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Pronounced cancer resistance in a subterranean rodent, the blind mole-rat, Spalax: in vivo and in vitro evidence.

Manov I, Hirsh M, Iancu TC, Malik A, Sotnichenko N, Band M, Avivi A, Shams I - BMC Biol. (2013)

Bottom Line: This was accompanied by decreased cancer cell viability, reduced colony formation in soft agar, disturbed cell cycle progression, chromatin condensation and mitochondrial fragmentation.Spalax fibroblast conditioned media had no effect on proliferation of noncancerous cells.Obviously, along with adaptation to hypoxia, Spalax has evolved efficient anti-cancer mechanisms yet to be elucidated.

View Article: PubMed Central - HTML - PubMed

Affiliation: Institute of Evolution, University of Haifa, Haifa 31095, Israel.

ABSTRACT

Background: Subterranean blind mole rats (Spalax) are hypoxia tolerant (down to 3% O2), long lived (>20 years) rodents showing no clear signs of aging or aging related disorders. In 50 years of Spalax research, spontaneous tumors have never been recorded among thousands of individuals. Here we addressed the questions of (1) whether Spalax is resistant to chemically-induced tumorigenesis, and (2) whether normal fibroblasts isolated from Spalax possess tumor-suppressive activity.

Results: Treating animals with 3-Methylcholantrene (3MCA) and 7,12-Dimethylbenz(a) anthracene/12-O-tetradecanoylphorbol-13-acetate (DMBA/TPA), two potent carcinogens, confirmed Spalax high resistance to chemically induced cancers. While all mice and rats developed the expected tumors following treatment with both carcinogens, among Spalax no tumors were observed after DMBA/TPA treatment, while 3MCA induced benign fibroblastic proliferation in 2 Spalax individuals out of12, and only a single animal from the advanced age group developed malignancy 18 months post-treatment. The remaining animals are still healthy 30 months post-treatment. In vitro experiments showed an extraordinary ability of normal Spalax cultured fibroblasts to restrict malignant behavior in a broad spectrum of human-derived and in newly isolated Spalax 3MCA-induced cancer cell lines. Growth of cancer cells was inhibited by either direct interaction with Spalax fibroblasts or with soluble factors released into culture media and soft agar. This was accompanied by decreased cancer cell viability, reduced colony formation in soft agar, disturbed cell cycle progression, chromatin condensation and mitochondrial fragmentation. Cells from another cancer resistant subterranean mammal, the naked mole rat, were also tested for direct effect on cancer cells and, similar to Spalax, demonstrated anti-cancer activity. No effect on cancer cells was observed using fibroblasts from mouse, rat or Acomys. Spalax fibroblast conditioned media had no effect on proliferation of noncancerous cells.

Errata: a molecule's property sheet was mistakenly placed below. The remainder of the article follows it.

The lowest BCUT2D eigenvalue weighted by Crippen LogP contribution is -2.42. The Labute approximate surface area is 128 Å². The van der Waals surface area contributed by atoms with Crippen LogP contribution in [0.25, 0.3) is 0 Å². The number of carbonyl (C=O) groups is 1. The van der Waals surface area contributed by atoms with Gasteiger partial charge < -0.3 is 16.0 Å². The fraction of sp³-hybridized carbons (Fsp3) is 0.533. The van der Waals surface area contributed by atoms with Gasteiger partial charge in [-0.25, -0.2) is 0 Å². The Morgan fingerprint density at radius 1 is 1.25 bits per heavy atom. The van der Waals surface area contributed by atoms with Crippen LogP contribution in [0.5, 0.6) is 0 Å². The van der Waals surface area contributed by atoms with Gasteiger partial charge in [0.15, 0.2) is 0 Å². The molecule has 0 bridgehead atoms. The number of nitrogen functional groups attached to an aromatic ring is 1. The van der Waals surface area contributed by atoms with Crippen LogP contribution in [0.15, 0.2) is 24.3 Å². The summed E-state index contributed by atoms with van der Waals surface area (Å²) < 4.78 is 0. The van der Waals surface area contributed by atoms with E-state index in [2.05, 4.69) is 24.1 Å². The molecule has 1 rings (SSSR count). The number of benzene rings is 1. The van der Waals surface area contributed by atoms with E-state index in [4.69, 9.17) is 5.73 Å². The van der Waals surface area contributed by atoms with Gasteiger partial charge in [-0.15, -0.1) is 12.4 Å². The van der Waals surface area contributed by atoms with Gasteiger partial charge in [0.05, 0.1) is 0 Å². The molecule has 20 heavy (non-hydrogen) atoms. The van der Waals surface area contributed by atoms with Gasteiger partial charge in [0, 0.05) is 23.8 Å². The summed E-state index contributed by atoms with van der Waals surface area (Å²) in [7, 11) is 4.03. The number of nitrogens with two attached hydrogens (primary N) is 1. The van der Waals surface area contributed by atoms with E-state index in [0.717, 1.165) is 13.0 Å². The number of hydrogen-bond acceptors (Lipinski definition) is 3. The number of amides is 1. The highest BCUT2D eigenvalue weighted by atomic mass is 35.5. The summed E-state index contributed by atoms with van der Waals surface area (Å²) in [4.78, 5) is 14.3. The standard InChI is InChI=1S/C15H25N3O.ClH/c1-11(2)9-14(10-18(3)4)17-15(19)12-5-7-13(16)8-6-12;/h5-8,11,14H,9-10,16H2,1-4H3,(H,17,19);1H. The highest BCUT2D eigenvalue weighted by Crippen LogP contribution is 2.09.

Conclusions: This report provides pioneering evidence that Spalax is not only resistant to spontaneous cancer but also to experimentally induced cancer, and shows the unique ability of Spalax normal fibroblasts to inhibit growth and kill cancer cells, but not normal cells, either through direct fibroblast-cancer cell interaction or via soluble factors. Obviously, along with adaptation to hypoxia, Spalax has evolved efficient anti-cancer mechanisms yet to be elucidated. Exploring the molecular mechanisms allowing Spalax to survive in extreme environments and to escape cancer as well as to kill homologous and heterologous cancer cells may hold the key for understanding the molecular nature of host resistance to cancer and identify new anti-cancer strategies for treating humans.